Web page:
Ohio Citizens Launch
Buckeye Coalition for Eminent Domain Reform
FOR IMMEDIATE RELEASE: March 1, 2006
Julie Wiltse or Lynn Farris
Lakewood, Ohio—The Buckeye Coalition for Eminent Domain Reform is an organization of concerned citizens from across Ohio – 100 members and growing – that have joined together to fight the abuse of eminent domain. The group is focused on ensuring that the Legislative Task Force on Eminent Domain makes recommendations to the Ohio General Assembly that will provide real protections for property owners in the Buckeye State.
Representatives of the Buckeye Coalition will attend every meeting of the Task Force and report back to its membership. Task Force meetings are tentatively scheduled for March 2, March 16 and March 30, and its preliminary report is due April 1, 2006. The Coalition will also provide the Task Force with information about the abuse of eminent domain in Ohio, including personal testimony.
The group is concerned with the unbalanced nature of the Task Force. “One member, Richard Tranter, has an obvious conflict of interest,” said Julie Wiltse, co-founder of the Buckeye Coalition. Tranter’s law firm is representing developer Jeffrey Anderson in City of Norwood v. Horney, an eminent domain case now before the Ohio Supreme Court. “The recommendations of this Task Force could have far-reaching effects on his client, his law firm and himself,” Wiltse said.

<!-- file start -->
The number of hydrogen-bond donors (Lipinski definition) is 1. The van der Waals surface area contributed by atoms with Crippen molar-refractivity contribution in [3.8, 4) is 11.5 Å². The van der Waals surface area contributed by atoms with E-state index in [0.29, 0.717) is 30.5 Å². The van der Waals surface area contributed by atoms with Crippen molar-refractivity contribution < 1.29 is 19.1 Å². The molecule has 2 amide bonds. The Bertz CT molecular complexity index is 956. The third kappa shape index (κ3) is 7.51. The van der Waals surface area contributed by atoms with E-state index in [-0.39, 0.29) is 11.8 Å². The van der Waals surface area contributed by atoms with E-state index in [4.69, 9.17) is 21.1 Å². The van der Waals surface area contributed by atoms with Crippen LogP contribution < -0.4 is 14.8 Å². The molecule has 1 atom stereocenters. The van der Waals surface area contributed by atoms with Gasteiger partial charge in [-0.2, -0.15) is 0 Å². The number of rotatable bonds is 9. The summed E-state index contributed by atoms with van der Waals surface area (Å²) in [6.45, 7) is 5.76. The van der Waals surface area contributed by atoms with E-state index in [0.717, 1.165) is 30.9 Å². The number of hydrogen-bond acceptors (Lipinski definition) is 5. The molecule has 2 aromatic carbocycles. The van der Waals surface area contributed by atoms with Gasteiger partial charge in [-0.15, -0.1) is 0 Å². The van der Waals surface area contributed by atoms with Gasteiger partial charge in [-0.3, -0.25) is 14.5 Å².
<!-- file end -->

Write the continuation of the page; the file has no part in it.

Along with their neighbors and other concerned Lakewood citizens, co-founders Julie Wiltse and Lynn Farris defeated a bogus blight designation in Lakewood in 2003. The city declared more than 50 homes in their neighborhood blighted, and thus eligible for eminent domain for private development, because, among other things, the homes didn’t have two full bathrooms or three full bedrooms. The story received national attention (including a feature on 60 Minutes) as an example of how eminent domain is abused to benefit private developers. Because of a successful referendum and initiative campaign, the neighborhood still stands.